3.5. Request's all branches

$bR - reference to request's all branches

3.6. Call-Id

$ci - reference to body of call-id header

3.7. Content-Length

$cl - reference to body of content-length header

3.8. CSeq

$cs - reference to body of cseq header

3.9. Contact header

$ct - reference to body of contact header

3.10. Content-Type

$cT - reference to body of content-type header

3.11. Domain of destination URI

$dd - reference to domain of destination uri

3.12. Port of destination URI

$dp - reference to port of destination uri

3.13. Transport protocol of destination URI

$dP - reference to transport protocol of destination uri

3.14. Destination set

$ds - reference to destination set

3.15. Destination URI

$du - reference to destination uri

3.16. From URI domain

$fd - reference to domain in URI of 'From' header

3.17. From tag

$ft - reference to tag parameter of 'From' header

3.18. From URI

$fu - reference to URI of 'From' header

3.19. From URI username

$fU - reference to username in URI of 'From' header

3.20. SIP message buffer

$mb - reference to SIP message buffer

3.21. Flags

$mf - reference to flags set for current SIP request

3.22. Flags in hexadecimal

$mF -reference to flags set for current SIP request in hexa

3.23. SIP message id

$mi - reference to SIP message id

3.24. SIP message length

$ml - reference to SIP message length

3.25. Process id

$pp - reference to process id (pid)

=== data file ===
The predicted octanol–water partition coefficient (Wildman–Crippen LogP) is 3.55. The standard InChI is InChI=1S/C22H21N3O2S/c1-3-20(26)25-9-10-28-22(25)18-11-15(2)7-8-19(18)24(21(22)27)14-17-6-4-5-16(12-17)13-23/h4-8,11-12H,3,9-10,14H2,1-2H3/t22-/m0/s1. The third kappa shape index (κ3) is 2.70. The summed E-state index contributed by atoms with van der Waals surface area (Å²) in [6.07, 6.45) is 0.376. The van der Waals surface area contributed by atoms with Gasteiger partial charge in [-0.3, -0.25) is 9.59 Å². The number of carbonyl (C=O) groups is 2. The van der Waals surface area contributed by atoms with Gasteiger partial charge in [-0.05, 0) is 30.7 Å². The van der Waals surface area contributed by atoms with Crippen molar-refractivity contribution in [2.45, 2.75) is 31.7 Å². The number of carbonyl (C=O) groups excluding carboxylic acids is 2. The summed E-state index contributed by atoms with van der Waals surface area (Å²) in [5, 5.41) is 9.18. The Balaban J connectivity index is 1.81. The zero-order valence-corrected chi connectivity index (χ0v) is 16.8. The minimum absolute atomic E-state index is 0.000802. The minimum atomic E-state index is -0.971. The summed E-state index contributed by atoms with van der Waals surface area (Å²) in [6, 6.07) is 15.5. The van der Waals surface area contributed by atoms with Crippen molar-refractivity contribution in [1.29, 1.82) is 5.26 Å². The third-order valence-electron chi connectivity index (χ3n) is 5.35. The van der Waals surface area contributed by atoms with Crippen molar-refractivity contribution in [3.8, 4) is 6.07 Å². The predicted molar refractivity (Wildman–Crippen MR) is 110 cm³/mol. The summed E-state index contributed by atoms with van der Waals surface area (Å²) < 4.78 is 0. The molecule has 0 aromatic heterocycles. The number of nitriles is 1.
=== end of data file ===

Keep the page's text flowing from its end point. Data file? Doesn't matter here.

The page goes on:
3.26. Domain in SIP Request's URI

$rd - reference to domain in request's URI

3.27. Body of request/reply

$rb - reference to message body

3.28. Returned code

$rc - reference to returned code by last invoked function

3.29. SIP request's method

$rm - reference to request's method

3.30. SIP request's port

$rp - reference to port of R-URI

3.31. Transport protocol of SIP request URI

$rP - reference to transport protocol of R-URI

3.32. SIP reply's reason

$rr - reference to reply's reason

3.33. SIP reply's status

$rs - reference to reply's status

3.34. Refer-to URI

$rt - reference to URI of refer-to header

3.35. SIP Request's URI

$ru - reference to request's URI

3.36. Username in SIP Request's URI

$rU - reference to username in request's URI

3.37. Received IP address

$Ri - reference to IP address of the interface where the request has been received

3.38. Received port

$Rp - reference to the port where the message was received

3.39. IP source address

$si - reference to IP source address of the message

3.40. Source port